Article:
Published in the May/June 2012 issue of REIT magazine.
Robert O’Brien leads Deloitte’s U.S. Real Estate Practice and has more than 25 years of public accounting and transaction experience in the real estate and hospitality industries. He has an MBA in finance from Northwestern University’s Kellogg Graduate School of Management.
What are the top three trends impacting the commercial real estate market at this point in 2012?
I think the top one would be macroeconomic trends. We’ve seen nice job growth over the past few months, but unemployment is still around 8.5 percent. We’ve seen consumer spending increase, but consumer incomes have stagnated. How sustainable is that? We continue to have the sovereign debt crisis in Europe, and oil prices are way up. This economic recovery is still very fragile.
I think the second major one would be the CMBS market. We are seeing the CMBS market reemerge and that’s a great thing for real estate. With the amount of debt coming through in the next few years, we need a properly functioning CMBS market.
Then, finally, the third issue would be the amount of capital the REITs and private equity players have to deploy. They’ve been very patient and disciplined at deploying that capital, and that’s great to say in our industry. We expect a lot of that capital to be redeployed over the next several years—recapitalizing, doing acquisitions—particularly around all this debt coming due.
Picking up on that last point, listed REITs have been very active in raising debt and equity capital, but that hasn’t really transitioned to acquisitions yet. Do you think that we’ll see more M&A activity pick up in 2012?
I think the M&A activity we have seen has been very strategic. We’ve seen it, for example, in industrial REITs and health care REITs, where there’s a strategic purpose served in those M&A transactions. We haven’t seen it in the office, retail and hotel REITs. Perhaps that’s a function of the macroeconomic uncertainty we were just talking about.
What is the current prognosis for the convergence of global financial standards?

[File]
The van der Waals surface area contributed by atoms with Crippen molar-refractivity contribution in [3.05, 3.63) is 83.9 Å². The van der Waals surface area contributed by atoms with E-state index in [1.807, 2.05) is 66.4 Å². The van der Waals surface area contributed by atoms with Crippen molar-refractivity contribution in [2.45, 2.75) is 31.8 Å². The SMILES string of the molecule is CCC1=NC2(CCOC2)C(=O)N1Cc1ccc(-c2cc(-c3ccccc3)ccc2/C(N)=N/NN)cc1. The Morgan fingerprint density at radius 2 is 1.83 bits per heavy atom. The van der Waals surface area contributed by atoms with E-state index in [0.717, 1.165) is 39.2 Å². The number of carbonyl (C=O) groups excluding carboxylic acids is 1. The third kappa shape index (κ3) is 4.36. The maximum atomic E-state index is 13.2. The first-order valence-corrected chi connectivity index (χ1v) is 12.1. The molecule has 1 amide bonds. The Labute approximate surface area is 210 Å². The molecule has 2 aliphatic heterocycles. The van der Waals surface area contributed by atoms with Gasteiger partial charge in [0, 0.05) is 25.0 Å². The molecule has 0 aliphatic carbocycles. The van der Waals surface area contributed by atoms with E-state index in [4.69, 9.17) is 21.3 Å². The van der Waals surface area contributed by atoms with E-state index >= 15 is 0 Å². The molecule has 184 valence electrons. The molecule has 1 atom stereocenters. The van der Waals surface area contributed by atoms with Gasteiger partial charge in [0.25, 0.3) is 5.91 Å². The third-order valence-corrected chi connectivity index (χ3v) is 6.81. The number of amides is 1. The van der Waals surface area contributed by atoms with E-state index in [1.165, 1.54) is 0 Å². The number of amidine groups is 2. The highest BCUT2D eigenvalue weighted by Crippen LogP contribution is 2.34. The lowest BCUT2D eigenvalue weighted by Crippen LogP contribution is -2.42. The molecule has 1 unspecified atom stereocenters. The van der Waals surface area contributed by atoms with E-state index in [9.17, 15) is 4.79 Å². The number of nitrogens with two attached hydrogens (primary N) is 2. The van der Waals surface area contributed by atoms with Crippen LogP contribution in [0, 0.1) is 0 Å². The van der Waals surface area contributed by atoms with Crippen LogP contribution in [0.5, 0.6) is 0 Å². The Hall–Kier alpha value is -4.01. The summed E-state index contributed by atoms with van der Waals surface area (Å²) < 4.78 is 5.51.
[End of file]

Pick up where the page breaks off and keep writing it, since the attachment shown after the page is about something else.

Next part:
It’s certainly more uncertain than I would have said three or four years ago. What we’re seeing is that the Securities and Exchange Commission (SEC) is continuing to look at the path it would like it to take.
We are seeing some convergence. I think the leasing standard, which has gotten a great deal of attention among the NAREIT constituency, is one indication of the convergence. I think the investment property fair value reporting proposals is another great example of that. But, then again, the timeline is not clear right now in terms of exactly how it’s going to play out.
What would you say is the key issue driving the need for advanced business analytics in the commercial real estate industry?
If I were to frame it from a real estate standpoint, I think that real estate entities can really get to know their tenants, their ultimate customers, better. There’s data out there today to really allow you to do that.
Let’s use retail REITs as an example. Do you really understand the traffic patterns and how individual shoppers are spending their time in your mall and your shopping centers? From an office standpoint, do you really understand how your tenant’s employees are using your office space? When do they come to the office, and how often do they come in and out of the office on any given day?
There’s a tremendous volume of data available today. There’s great velocity of the data and there are great analytical tools to capture that data and really drive business decisions, whether pricing, cost management or competitive intelligence. Data analytics is becoming a real powerful tool in real estate and elsewhere.